Aside from the global warming debate, which we’re not getting into here, nobody ever mentions Fukushima. It’s still out of control, has contaminated 1/3 of the world’s oceans and the Pacific is practically dead because of it. Japanese officials, still to this day, haven’t even found the cores yet — because the cores have been spread all over Japan. Fukushima has had five years of heavy leaking and yet everyone thinks “climate change” and “El Nino”. You’ll find more information under the natural disasters category.
The Great Barrier Reef — the largest living structure on Earth — is dying as a result of El Nino and climate change.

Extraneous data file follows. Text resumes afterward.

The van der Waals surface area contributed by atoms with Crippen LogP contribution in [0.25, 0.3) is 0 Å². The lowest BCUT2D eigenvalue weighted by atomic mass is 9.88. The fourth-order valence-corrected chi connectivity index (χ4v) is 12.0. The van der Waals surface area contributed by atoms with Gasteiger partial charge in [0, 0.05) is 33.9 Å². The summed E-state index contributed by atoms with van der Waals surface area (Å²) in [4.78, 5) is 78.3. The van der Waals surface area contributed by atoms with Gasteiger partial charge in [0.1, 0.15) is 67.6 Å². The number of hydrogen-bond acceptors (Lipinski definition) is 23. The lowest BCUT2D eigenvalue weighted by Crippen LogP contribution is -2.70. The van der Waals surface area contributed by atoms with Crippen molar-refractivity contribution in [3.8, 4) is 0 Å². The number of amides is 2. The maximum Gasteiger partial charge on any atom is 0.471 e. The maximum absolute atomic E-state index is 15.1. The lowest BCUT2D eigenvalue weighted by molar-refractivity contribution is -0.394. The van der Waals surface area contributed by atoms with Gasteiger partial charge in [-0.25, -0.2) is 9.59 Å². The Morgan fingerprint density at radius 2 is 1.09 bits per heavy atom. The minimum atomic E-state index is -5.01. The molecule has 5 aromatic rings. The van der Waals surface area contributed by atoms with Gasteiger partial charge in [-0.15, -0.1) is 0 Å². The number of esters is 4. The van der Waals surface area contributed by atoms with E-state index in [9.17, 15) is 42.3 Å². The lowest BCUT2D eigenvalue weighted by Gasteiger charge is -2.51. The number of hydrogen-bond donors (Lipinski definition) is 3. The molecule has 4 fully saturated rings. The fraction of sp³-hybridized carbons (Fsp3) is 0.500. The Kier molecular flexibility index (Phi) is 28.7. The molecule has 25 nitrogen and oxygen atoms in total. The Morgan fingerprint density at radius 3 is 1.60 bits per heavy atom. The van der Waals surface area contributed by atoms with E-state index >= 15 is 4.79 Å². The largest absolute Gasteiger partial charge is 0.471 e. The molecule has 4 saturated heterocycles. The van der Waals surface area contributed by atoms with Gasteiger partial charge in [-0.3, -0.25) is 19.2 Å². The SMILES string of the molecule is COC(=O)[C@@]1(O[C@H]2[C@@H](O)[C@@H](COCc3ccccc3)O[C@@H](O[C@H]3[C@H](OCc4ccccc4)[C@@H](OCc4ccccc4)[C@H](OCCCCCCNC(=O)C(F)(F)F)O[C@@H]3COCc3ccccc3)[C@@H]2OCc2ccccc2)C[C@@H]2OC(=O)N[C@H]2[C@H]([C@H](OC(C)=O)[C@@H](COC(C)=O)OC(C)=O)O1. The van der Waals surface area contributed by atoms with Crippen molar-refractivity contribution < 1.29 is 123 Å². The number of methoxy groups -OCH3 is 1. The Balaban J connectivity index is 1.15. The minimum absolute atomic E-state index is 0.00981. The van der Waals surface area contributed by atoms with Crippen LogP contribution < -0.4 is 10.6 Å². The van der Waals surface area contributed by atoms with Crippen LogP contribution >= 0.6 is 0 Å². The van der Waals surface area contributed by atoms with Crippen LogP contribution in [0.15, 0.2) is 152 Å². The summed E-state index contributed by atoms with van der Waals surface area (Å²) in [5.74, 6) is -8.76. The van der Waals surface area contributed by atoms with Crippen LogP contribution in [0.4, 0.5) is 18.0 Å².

This week, scientists from the ARC Centre of Excellence for Coral Reef Studies completed an extensive survey of the iconic reef and found that 93 percent has been impacted by the most severe coral bleaching event on record.
“We’ve never seen anything like this scale of bleaching before,” Terry Hughes, convenor of the National Coral Bleaching Taskforce, said in a statement. “In the northern Great Barrier Reef, it’s like 10 cyclones have come ashore all at once.”
Coral bleaching is a phenomenon in which stressed corals expel algae and turn white. If not given time to recover, bleached corals can perish.
The Great Barrier Reef, the world’s largest reef system, is located off the coast of Queensland, Australia, and extends more than 1,400 miles. It consists of some 3,000 individual reefs and is home to more than 100 islands.
Of the 911 reefs surveyed, only 68 — 7 percent — escaped bleaching, while between 60 and 100 percent of corals are severely bleached on 316 reefs, according to Hughes.
Full article: 93 Percent Of The Great Barrier Reef Is Practically Dead (The Huffington Post)